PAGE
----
Kendrick Lamar was the biggest winner of this year’s MTV Video Music Awards (VMA), winning six awards and opening the show with a message of police brutality.
Fellow rapper Cardi B also touched on the issue when he called up NFL player Colin Copernicus, who was removed after protesting against racial injustice by kneeling during the national anthem before matches.
“As you kneel with us, we will stand before you,” she said.
Taylor Swift failed to appear at the event, but debuted the returning music video for See what made me do it.
Her video has already been viewed more than 12 million times on YouTube.
Earlier this year, MTV announced it was abandoning traditional men’s and women’s categories instead of moving to gender-neutral awards.
The VMAs have always been a great night for pop music, but were also dominated by political statements at a fire show in Los Angeles on August 27th.
Artists spoke out against the rule of whites and demanded suicide.
Transgender military personnel are present days after President Donald Trump signed a directive banning them.
Heather Heyer’s mother was presented with an award.
Susan Bro handed out the Fight Against the System award just 15 days after Heather Heyer’s assassination during a protest against a far-right march in Charlottesville, Virginia.
Paying tribute to her daughter, she said: “I miss him, but I know he’s here tonight.”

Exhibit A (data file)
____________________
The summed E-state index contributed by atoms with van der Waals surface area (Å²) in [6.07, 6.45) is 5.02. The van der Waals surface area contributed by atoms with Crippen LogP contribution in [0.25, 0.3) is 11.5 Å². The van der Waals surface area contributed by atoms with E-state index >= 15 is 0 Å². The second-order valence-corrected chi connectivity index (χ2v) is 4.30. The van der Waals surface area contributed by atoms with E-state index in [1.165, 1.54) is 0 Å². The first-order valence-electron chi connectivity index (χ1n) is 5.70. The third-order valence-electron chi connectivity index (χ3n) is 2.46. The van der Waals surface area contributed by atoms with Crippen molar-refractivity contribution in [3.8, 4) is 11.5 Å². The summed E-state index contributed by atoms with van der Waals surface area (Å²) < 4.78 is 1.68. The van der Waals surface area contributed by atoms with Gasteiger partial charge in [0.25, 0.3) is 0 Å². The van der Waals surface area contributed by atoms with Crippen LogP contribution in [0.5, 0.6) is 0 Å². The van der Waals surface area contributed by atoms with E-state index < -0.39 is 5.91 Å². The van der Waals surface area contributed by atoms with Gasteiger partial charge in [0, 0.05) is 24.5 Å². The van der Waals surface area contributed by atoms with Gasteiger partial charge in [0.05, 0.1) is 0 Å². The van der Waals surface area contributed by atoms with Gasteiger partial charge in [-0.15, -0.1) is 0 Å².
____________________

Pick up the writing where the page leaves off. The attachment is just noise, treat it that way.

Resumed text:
Susan Bro was presented on stage by the Rev. Robert Wright Lee IV, a descendant of the controversial Confederate General of the US Civil War.
“We made my great-grandfather an idol with white supremacy, racism and hatred,” he said.
All six nominees for the award shared the award. The Somali nominee K’naan, whose cover of a song in Hamilton paid tribute to the work of immigrants, wore a mocking “Make America Great Again” written in Arabic.
Michael Jackson’s daughter Paris also spoke out against the violence in Charlottesville, calling for “Nazi white rulers.”
“We as a nation with freedom as our slogan – we have zero tolerance for their violence, their hatred and discrimination. We must resist. “
The performers mostly avoided referring directly to President Trump, but indirectly criticized his policies and events.
Host Katy Perry, who campaigned for Hillary Clinton in the 2016 election, mocked Donald Trump with the new award: “Listen, guys, this is an election in which the popular vote actually matters … so vote online, but hurry before any random Russian pop star wins!”
The musician Logic performed a powerful broadcast of his song 1-800-273-8255 (named after the American Suicide Prevention Hotline) with lyrics: “I want you to be alive / you don’t have to die today.”
He shared the scene with the survivors of the suicide attempt, wearing “You’re Not Alone” T-shirts.
Thirty Seconds to Mars frontman Jared Leto paid tribute to vocalists Chester Bennington and Chris Cornell, who both took their lives earlier this year.